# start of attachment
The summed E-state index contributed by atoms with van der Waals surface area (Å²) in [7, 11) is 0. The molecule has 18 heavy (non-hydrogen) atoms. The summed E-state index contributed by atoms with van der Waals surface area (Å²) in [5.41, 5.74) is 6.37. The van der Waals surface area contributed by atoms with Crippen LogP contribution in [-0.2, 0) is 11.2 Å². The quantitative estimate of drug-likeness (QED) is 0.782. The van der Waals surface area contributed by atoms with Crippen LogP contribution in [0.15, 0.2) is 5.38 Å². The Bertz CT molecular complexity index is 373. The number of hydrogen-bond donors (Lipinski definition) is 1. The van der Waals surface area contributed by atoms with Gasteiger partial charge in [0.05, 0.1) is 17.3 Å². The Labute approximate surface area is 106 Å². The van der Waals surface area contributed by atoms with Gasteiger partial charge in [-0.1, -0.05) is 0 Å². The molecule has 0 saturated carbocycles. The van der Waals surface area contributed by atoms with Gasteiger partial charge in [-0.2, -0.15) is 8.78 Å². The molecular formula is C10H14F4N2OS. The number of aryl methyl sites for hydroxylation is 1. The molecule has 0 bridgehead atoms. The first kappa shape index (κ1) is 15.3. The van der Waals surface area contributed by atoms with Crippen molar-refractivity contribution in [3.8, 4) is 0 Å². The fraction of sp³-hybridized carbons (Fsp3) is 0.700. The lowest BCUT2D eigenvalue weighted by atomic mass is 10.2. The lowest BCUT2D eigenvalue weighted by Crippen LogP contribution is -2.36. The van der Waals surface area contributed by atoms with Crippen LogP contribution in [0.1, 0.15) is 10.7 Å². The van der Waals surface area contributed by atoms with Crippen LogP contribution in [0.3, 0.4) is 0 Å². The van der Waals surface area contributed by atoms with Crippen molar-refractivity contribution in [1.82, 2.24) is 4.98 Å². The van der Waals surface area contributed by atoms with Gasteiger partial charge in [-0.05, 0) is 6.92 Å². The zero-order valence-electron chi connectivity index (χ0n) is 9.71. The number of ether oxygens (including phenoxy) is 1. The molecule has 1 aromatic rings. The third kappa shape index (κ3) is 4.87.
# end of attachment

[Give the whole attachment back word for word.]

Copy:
The summed E-state index contributed by atoms with van der Waals surface area (Å²) in [7, 11) is 0. The molecule has 18 heavy (non-hydrogen) atoms. The summed E-state index contributed by atoms with van der Waals surface area (Å²) in [5.41, 5.74) is 6.37. The van der Waals surface area contributed by atoms with Crippen LogP contribution in [-0.2, 0) is 11.2 Å². The quantitative estimate of drug-likeness (QED) is 0.782. The van der Waals surface area contributed by atoms with Crippen LogP contribution in [0.15, 0.2) is 5.38 Å². The Bertz CT molecular complexity index is 373. The number of hydrogen-bond donors (Lipinski definition) is 1. The van der Waals surface area contributed by atoms with Gasteiger partial charge in [0.05, 0.1) is 17.3 Å². The Labute approximate surface area is 106 Å². The van der Waals surface area contributed by atoms with Gasteiger partial charge in [-0.1, -0.05) is 0 Å². The molecule has 0 saturated carbocycles. The van der Waals surface area contributed by atoms with Gasteiger partial charge in [-0.2, -0.15) is 8.78 Å². The molecular formula is C10H14F4N2OS. The number of aryl methyl sites for hydroxylation is 1. The molecule has 0 bridgehead atoms. The first kappa shape index (κ1) is 15.3. The van der Waals surface area contributed by atoms with Crippen molar-refractivity contribution in [3.8, 4) is 0 Å². The fraction of sp³-hybridized carbons (Fsp3) is 0.700. The lowest BCUT2D eigenvalue weighted by atomic mass is 10.2. The lowest BCUT2D eigenvalue weighted by Crippen LogP contribution is -2.36. The van der Waals surface area contributed by atoms with Crippen LogP contribution in [0.1, 0.15) is 10.7 Å². The van der Waals surface area contributed by atoms with Crippen LogP contribution in [0.3, 0.4) is 0 Å². The van der Waals surface area contributed by atoms with Crippen molar-refractivity contribution in [1.82, 2.24) is 4.98 Å². The van der Waals surface area contributed by atoms with Gasteiger partial charge in [-0.05, 0) is 6.92 Å². The zero-order valence-electron chi connectivity index (χ0n) is 9.71. The number of ether oxygens (including phenoxy) is 1. The molecule has 1 aromatic rings. The third kappa shape index (κ3) is 4.87.